Tumble Dryer

Tumble dryers are one of life’s luxuries that attract controversy. Unless it is raining or too cold, the zero carbon and zero cost option to dry clothes is to hang them on an outside line or indoor drying rack​. However many people are too lazy to make the effort, so here EcoFrenzy shows you how to save money, energy and the environment even if you decide to use your tumble dryer.

Using an outdoor line or indoor rack will save energy and money whilst also reducing fabric wear.

Using an average 2.5kw tumble dryer for 1 hour
costs about 35p.

If you use the tumble dryer 150 times a year, it would
cost you just under £53.

But put those clothes on a line or clothes horse and you
save £53 (= 176kg of CO₂)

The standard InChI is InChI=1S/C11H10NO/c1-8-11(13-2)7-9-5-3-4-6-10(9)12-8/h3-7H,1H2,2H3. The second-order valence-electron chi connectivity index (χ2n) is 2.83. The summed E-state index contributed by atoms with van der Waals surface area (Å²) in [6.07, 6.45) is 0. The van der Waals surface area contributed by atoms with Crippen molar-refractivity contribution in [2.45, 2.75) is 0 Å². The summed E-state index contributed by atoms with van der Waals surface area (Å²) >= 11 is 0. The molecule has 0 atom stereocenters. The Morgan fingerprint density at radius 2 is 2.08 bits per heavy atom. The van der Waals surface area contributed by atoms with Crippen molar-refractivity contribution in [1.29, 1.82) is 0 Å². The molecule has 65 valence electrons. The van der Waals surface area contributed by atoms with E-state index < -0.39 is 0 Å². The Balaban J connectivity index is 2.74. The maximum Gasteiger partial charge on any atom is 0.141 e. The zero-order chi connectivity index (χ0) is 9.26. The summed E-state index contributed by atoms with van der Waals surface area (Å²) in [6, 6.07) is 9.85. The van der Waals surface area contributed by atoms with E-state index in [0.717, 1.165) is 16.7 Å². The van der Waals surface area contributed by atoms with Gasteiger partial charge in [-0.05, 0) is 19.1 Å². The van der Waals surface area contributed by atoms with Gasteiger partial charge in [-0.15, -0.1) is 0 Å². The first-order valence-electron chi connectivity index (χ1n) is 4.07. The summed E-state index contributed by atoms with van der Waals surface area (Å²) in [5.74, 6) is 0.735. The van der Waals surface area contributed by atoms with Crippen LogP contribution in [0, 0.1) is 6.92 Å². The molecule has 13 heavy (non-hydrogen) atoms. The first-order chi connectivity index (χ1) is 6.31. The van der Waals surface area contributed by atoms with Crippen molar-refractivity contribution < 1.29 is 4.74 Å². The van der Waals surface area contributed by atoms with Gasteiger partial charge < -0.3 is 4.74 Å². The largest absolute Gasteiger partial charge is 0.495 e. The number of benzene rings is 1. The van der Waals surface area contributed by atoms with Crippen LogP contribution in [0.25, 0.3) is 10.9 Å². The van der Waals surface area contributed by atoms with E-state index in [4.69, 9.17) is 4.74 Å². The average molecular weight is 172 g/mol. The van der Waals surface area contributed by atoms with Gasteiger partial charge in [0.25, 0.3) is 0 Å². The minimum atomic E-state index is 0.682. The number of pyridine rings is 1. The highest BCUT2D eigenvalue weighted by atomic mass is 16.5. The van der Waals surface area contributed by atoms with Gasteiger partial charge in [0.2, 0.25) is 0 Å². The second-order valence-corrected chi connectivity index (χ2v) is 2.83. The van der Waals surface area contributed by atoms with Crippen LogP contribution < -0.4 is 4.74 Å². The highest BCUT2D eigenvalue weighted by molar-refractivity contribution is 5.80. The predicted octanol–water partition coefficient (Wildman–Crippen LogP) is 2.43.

A heat pump condenser tumble dryer may cost more than a standard condenser dryer to buy but could give you electricity savings of up to 50%. If used 150 times a year for 1 hour this could mean savings of £27 = 70kg of CO₂.

An A++ rated tumble dryer may use 230 kWh of electricity per annum compared to a C rated model which may use 580 kWh. The potential cost saving per annum is £49 = 165kg of CO₂.

When purchasing a new tumble dryer, search for these money saving and environmentally friendly features.


The moisture sensor automatically stops the drier when the clothes are dry. Dryers with a ‘cool-down’ period also save energy.


Choose a ‘perma press’ (cool-down) cycle. No heat is supplied in the last few minutes, but drying continues as cool air is blown through the tumbling clothes.


Very efficient as they recycle the heat from the ventilation tube back into the dryer, but take away the water vapour from the air.


​Buy a tumble dryer with the best energy rating you can. The most efficient models carry the A++ grade, the least efficient C.


Choose a tumble dryer which lasts the longest with the lowest power requirements – this might cost more initially but may save you money over the lifetime of the appliance.